5. Clearing Out Uneaten Crickets

It’s best practice to always clear out uneaten food from your bearded dragon’s enclosure after feeding times. This ensures cleanliness and makes sure any uneaten crickets will not disturb or attack your bearded dragon after. The noise these crickets make can also cause your beardie some stress so it’s best to clear them out and keep your cricket bin far from the beardie’s enclosure.

6. Gut Loading and Dusting

Crickets are easily gut loaded with supplements such as vitamin D3, calcium, and other multivitamins to provide your bearded dragon the essential nutrients and minerals needed for its good health. Gut loading is done by feeding your crickets these vitamins a day before your dragon’s feeding sessions. Make sure you don’t go beyond 24 hours after gut loading to feeding your dragon since a cricket’s metabolism is quite fast. After 24 hours, the supplements will have passed through their digestive system making them nutritionally useless for your beardie.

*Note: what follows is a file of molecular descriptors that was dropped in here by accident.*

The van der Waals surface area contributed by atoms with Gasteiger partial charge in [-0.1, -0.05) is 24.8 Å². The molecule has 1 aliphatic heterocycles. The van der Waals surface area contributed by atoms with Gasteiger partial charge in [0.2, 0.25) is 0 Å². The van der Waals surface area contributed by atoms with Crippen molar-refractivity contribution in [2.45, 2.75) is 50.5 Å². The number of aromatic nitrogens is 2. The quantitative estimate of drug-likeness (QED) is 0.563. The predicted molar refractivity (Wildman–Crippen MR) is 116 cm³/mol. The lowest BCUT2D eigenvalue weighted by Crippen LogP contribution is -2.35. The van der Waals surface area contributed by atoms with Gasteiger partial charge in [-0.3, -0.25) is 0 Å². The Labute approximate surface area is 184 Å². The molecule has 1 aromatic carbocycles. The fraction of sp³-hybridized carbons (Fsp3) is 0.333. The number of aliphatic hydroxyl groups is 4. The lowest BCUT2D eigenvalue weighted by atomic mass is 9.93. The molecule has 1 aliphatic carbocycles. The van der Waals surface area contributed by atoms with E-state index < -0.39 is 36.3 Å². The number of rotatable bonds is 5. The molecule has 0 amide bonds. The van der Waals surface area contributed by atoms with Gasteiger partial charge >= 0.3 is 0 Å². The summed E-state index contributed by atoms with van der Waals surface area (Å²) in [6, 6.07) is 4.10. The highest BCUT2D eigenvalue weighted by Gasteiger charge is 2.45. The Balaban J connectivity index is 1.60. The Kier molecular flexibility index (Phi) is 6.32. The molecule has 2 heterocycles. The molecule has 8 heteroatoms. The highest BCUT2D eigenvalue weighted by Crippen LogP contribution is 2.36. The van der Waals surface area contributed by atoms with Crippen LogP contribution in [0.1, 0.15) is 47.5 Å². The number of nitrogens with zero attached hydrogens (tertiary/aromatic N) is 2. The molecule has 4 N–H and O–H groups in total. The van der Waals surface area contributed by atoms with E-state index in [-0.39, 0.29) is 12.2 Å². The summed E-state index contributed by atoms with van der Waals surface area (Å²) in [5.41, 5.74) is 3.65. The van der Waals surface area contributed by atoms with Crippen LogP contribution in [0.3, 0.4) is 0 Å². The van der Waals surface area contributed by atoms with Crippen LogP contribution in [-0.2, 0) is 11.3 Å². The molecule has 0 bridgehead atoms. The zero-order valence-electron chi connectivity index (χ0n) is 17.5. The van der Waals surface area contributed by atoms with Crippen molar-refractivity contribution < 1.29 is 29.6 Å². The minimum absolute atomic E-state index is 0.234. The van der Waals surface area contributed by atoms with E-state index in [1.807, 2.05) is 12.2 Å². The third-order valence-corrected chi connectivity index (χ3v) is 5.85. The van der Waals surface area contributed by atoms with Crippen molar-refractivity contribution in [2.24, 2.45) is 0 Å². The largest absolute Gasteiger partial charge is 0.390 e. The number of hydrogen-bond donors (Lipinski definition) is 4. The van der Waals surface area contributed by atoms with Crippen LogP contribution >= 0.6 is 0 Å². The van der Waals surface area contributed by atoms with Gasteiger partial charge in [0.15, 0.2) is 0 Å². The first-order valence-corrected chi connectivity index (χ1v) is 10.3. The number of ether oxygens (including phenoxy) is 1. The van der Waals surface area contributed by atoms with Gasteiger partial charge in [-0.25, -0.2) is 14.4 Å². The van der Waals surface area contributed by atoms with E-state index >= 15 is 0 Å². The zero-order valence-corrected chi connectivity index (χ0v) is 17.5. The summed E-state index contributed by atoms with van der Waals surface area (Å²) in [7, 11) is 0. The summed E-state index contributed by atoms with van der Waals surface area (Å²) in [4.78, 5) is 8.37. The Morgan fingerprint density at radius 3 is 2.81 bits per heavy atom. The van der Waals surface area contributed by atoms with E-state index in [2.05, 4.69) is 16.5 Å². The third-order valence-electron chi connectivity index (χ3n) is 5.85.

As an alternative, crickets can also be dusted with calcium supplement powders with vitamin D3. Place your crickets in a baggie or a small plastic container, add enough calcium powder to lightly dust your crickets, and give the container a light shake to coat them. Crickets can be dusted right before feeding sessions.

How To Breed Your Own Crickets At Home


How many crickets should I feed my small bearded dragon?

Small or baby bearded dragons (about 9-11 inches in length) should be fed as much crickets as they will eat in a 5-10 minute feeding session up to 5 times a day (at least 3). This roughly translates to about 25-80 crickets per day. Bearded dragons will usually stop eating when they are full. Make sure to clear out any uneaten food after each session. 

How many crickets should a 4-month old bearded dragon eat?

A 4-month old or juvenile bearded dragon should eat as much as they can in 5-10 minute feeding sessions about 2-3 times a day. This translates to about 25-60 crickets per day.

Is it safe to feed crickets to a bearded dragon?